UPDATED: 2:25 p.m.
Investigators with OSHA, the ATF, the Philadelphia Fire Department and others are on the case, looking to nail down the cause of the fire that burned Friday morning through Saturday afternoon.
As they do their work, city officials say they've been keeping track of the air quality — and it is safe. But nearby residents aren't so sure.
Neighbors fear the worst
Linda Hitchens is worried. She lives on Newkirk Street. Passyunk Avenue separates the refinery from her neighborhood.
She's concerned about the air she's breathing, and her kids want her to move. But she doesn’t see herself leaving a community she's been a part of for 11 years.
"I like it here," she added. "It's so quiet. And at 70 years old, where am I going?"
The big question she wants an answer to: Will there be any long-term effects from the fire?
Irene Russell, who also lives in the neighborhood, said she and her son both survived cancer, but her brother and sister died of the disease.
She wants reassurance that the plant is EPA compliant, and she wants specifics on air quality.
"I'm hoping that they continue to test it. I'm hoping that they make sure that they're in compliance with what those levels should be," Russell said.
Another refinery neighbor, Mary Stelly, is demanding transparency.
"The people who are over there making money, all that money off the oil and all of that, be honest with us. We're right here. Anything can happen," Stelly said.
Getting some facts on what was burning and on the air quality, Stelly said, would help her stop imagining the worst.
Noncompliance of Clean Air Act
The Clean Air Council says it's time for the City of Philadelphia to start thinking about the future of the aging refinery.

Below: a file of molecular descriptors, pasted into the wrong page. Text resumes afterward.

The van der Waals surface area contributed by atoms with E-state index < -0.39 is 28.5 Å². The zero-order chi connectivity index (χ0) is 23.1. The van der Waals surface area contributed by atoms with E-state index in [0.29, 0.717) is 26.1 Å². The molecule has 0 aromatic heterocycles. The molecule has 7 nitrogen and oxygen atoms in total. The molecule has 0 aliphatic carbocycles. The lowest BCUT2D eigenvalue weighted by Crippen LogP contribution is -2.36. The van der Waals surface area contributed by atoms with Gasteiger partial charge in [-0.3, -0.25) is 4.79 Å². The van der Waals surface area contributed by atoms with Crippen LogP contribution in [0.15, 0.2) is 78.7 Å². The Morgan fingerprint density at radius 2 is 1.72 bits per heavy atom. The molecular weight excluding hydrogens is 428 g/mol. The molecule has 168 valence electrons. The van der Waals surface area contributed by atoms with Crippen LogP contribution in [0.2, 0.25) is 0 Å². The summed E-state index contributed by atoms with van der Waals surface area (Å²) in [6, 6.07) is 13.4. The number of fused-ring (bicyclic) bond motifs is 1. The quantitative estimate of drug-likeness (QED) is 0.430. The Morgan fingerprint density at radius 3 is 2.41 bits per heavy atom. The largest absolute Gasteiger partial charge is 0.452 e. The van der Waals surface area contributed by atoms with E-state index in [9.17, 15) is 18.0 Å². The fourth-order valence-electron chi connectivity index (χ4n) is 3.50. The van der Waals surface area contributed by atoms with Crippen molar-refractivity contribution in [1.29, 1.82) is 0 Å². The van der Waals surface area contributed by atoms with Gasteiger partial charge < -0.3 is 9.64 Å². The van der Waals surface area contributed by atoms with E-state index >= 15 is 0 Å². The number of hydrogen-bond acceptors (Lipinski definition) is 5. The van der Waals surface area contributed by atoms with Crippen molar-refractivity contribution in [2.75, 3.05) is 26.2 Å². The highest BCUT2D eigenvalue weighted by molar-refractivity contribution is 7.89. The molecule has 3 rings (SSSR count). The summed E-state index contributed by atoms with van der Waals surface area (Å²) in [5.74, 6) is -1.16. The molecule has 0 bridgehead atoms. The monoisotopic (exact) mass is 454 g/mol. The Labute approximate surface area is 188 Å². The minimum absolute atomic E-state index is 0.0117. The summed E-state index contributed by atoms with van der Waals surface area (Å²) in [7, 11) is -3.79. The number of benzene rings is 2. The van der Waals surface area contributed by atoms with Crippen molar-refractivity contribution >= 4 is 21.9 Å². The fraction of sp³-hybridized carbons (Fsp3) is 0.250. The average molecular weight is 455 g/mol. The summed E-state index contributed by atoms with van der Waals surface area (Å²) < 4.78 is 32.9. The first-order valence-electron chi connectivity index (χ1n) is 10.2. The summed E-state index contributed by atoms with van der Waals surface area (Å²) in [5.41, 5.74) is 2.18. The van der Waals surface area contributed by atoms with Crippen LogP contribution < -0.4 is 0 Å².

Clean Air Council Executive Director Joe Minott said the complex is old and financially strapped. Economically, he believes it will only last another couple years.
Plus, he said the refinery has not complied with the federal Clean Air Act in at least 36 years. The refinery was originally built in 1866.
"So the question isn't, 'Does it have an impact on the community?' The answer to that is yes," he said. "But the question is, 'Did the fire exacerbate that impact?' And, you know, that information is still unavailable."
PES uses hydrogen fluoride, also known as hydrofluoride. Minott said the gas is extremely dangerous and is only used in a handful of refineries to make high-octane gasoline.
"If nothing else comes out of this fire, it is that this plant needs to stop using this highly, highly flammable and dangerous chemical," he added.
According to the CDC, if the gas comes in contact with skin at high levels, it can cause death from an irregular heart beat. In liquid form, it can affect all internal major organs.
Calls and emails to PES have not been returned.